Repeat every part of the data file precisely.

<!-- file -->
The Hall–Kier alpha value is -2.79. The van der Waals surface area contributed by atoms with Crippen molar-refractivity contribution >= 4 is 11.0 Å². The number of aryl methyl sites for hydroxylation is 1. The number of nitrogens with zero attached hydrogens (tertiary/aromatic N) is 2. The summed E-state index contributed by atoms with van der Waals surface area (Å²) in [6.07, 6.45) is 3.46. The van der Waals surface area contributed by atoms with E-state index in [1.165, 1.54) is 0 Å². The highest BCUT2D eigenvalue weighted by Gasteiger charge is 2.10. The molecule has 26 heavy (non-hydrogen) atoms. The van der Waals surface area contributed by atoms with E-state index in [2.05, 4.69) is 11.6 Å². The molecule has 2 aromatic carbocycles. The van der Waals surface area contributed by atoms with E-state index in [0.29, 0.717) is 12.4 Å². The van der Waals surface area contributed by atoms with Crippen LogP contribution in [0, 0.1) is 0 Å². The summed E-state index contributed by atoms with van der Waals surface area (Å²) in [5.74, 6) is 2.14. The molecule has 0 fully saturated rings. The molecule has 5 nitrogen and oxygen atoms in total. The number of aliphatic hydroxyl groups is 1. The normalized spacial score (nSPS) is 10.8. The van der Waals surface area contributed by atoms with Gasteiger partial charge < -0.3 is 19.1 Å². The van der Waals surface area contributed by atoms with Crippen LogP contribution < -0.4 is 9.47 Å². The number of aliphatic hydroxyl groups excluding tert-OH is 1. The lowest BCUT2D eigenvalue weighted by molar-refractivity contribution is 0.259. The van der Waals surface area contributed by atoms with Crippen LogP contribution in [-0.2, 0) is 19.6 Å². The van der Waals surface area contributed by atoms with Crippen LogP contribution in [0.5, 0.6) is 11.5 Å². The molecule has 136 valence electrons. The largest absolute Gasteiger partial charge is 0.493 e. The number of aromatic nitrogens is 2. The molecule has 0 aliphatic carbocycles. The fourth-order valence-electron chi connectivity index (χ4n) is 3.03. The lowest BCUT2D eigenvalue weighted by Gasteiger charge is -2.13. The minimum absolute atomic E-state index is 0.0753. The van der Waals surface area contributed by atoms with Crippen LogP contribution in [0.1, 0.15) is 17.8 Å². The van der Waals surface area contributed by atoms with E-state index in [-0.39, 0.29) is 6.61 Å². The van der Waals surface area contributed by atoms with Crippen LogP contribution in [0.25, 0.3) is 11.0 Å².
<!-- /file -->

The Hall–Kier alpha value is -2.79. The van der Waals surface area contributed by atoms with Crippen molar-refractivity contribution >= 4 is 11.0 Å². The number of aryl methyl sites for hydroxylation is 1. The number of nitrogens with zero attached hydrogens (tertiary/aromatic N) is 2. The summed E-state index contributed by atoms with van der Waals surface area (Å²) in [6.07, 6.45) is 3.46. The van der Waals surface area contributed by atoms with E-state index in [1.165, 1.54) is 0 Å². The highest BCUT2D eigenvalue weighted by Gasteiger charge is 2.10. The molecule has 26 heavy (non-hydrogen) atoms. The van der Waals surface area contributed by atoms with E-state index in [2.05, 4.69) is 11.6 Å². The molecule has 2 aromatic carbocycles. The van der Waals surface area contributed by atoms with E-state index in [0.29, 0.717) is 12.4 Å². The van der Waals surface area contributed by atoms with Crippen LogP contribution in [0, 0.1) is 0 Å². The summed E-state index contributed by atoms with van der Waals surface area (Å²) in [5.74, 6) is 2.14. The molecule has 0 fully saturated rings. The molecule has 5 nitrogen and oxygen atoms in total. The number of aliphatic hydroxyl groups is 1. The normalized spacial score (nSPS) is 10.8. The van der Waals surface area contributed by atoms with Gasteiger partial charge < -0.3 is 19.1 Å². The van der Waals surface area contributed by atoms with Crippen LogP contribution < -0.4 is 9.47 Å². The number of aliphatic hydroxyl groups excluding tert-OH is 1. The lowest BCUT2D eigenvalue weighted by molar-refractivity contribution is 0.259. The van der Waals surface area contributed by atoms with Crippen LogP contribution in [-0.2, 0) is 19.6 Å². The van der Waals surface area contributed by atoms with Crippen LogP contribution in [0.5, 0.6) is 11.5 Å². The molecule has 136 valence electrons. The largest absolute Gasteiger partial charge is 0.493 e. The number of aromatic nitrogens is 2. The molecule has 0 aliphatic carbocycles. The fourth-order valence-electron chi connectivity index (χ4n) is 3.03. The lowest BCUT2D eigenvalue weighted by Gasteiger charge is -2.13. The minimum absolute atomic E-state index is 0.0753. The van der Waals surface area contributed by atoms with Crippen LogP contribution in [0.1, 0.15) is 17.8 Å². The van der Waals surface area contributed by atoms with E-state index in [-0.39, 0.29) is 6.61 Å². The van der Waals surface area contributed by atoms with Crippen LogP contribution in [0.25, 0.3) is 11.0 Å².